Kelsier squinted in the night, flaring tin and seeking out the other Allomancer. He thought he saw a figure crouching atop a wall in the distance, but he couldn't be certain. He recognized the Allomantic vibrations, however. Each metal, when burned, gave off a distinct signal, recognizable to one who was well practiced with bronze. The man in the distance burned tin, as did the four others Kelsier had sensed hiding around Keep Tekiel. The five Tineyes formed a perimeter, watching the night, searching for intruders.

Kelsier smiled. The Great Houses were growing nervous. Keeping five Tineyes on watch wouldn't be that hard for a house like Tekiel, but the noblemen Allomancers would resent being forced into simple guard duty. And if there were five Tineyes on watch, chances were good that a number of Thugs, Coinshots, and Lurchers were on call as well. Luthadel was quietly in a state of alert.

The Great Houses were growing so wary, in fact, that Kelsier had trouble finding cracks in their defenses. He was only one man, and even Mistborn had limits. His success so far had been achieved through surprise. However, with five Tineyes on watch, Kelsier wouldn't be able to get very close to the keep without serious risk of being spotted.

Fortunately, Kelsier didn't need to test Tekiel's defenses this night. Instead, he crept along the wall toward the outer grounds. He paused near the garden well, and—burning bronze to make certain no Allomancers were near—reached into a stand of bushes to retrieve a large sack. It was heavy enough that he had to burn pewter to pull it free and throw it over his shoulder. He paused in the night for a moment, straining for sounds in the mist, then hauled the sack back toward the keep.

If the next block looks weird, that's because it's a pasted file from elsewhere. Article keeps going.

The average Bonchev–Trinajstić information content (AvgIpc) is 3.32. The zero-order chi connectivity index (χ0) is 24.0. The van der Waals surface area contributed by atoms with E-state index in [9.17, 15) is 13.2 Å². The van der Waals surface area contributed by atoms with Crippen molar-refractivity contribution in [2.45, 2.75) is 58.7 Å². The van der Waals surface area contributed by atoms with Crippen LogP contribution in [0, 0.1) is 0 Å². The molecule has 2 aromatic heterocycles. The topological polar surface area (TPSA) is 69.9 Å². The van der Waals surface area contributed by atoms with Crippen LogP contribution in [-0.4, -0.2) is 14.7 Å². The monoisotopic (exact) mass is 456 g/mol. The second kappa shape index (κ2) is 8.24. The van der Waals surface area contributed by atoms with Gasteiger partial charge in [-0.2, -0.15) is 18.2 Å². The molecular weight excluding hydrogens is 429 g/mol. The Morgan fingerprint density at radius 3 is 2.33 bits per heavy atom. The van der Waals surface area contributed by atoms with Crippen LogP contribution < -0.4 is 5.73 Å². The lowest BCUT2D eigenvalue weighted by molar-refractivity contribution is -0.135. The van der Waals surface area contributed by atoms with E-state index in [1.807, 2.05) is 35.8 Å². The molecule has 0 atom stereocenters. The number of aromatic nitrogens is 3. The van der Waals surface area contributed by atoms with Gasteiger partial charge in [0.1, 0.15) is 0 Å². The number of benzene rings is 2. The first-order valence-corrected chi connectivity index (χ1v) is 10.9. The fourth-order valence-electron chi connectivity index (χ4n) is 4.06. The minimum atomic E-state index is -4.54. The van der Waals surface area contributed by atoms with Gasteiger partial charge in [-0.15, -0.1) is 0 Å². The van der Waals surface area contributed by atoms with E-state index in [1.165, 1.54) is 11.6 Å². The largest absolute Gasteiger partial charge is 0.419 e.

He stopped near a large, whitewashed garden veranda that sat beside a small reflecting pool. Then, he heaved the sack off his shoulder and dumped its contents—a freshly killed corpse—onto the ground.

The body—which had belonged to one Lord Charrs Entrone—rolled to a stop with its face in the dirt, twin dagger wounds glistening in its back. Kelsier had ambushed the half-drunken man on a street just outside of a skaa slum, ridding the world of another nobleman. Lord Entrone, in particular, would not be missed—he was infamous for his twisted sense of pleasure. Skaa bloodfights, for instance, were a particular enjoyment of his. That was where he had spent this evening.

Entrone had, not coincidentally, been a major political ally of House Tekiel. Kelsier left the corpse sitting in its own blood. The gardeners would locate it first—and once the servants knew about the death, no amount of noble obstinacy would keep it quiet. The murder would cause an outcry, and immediate blame would probably be placed upon House Izenry, House Tekiel's rival. However, Entrone's suspiciously unexpected death might make House Tekiel wary. If they began poking around, they would find that Entrone's gambling opponent at the night's bloodfight had been Crews Geffenry— a man whose house had been petitioning the Tekiels for a stronger alliance. Crews was a known Mistborn, and a very competent knife-fighter.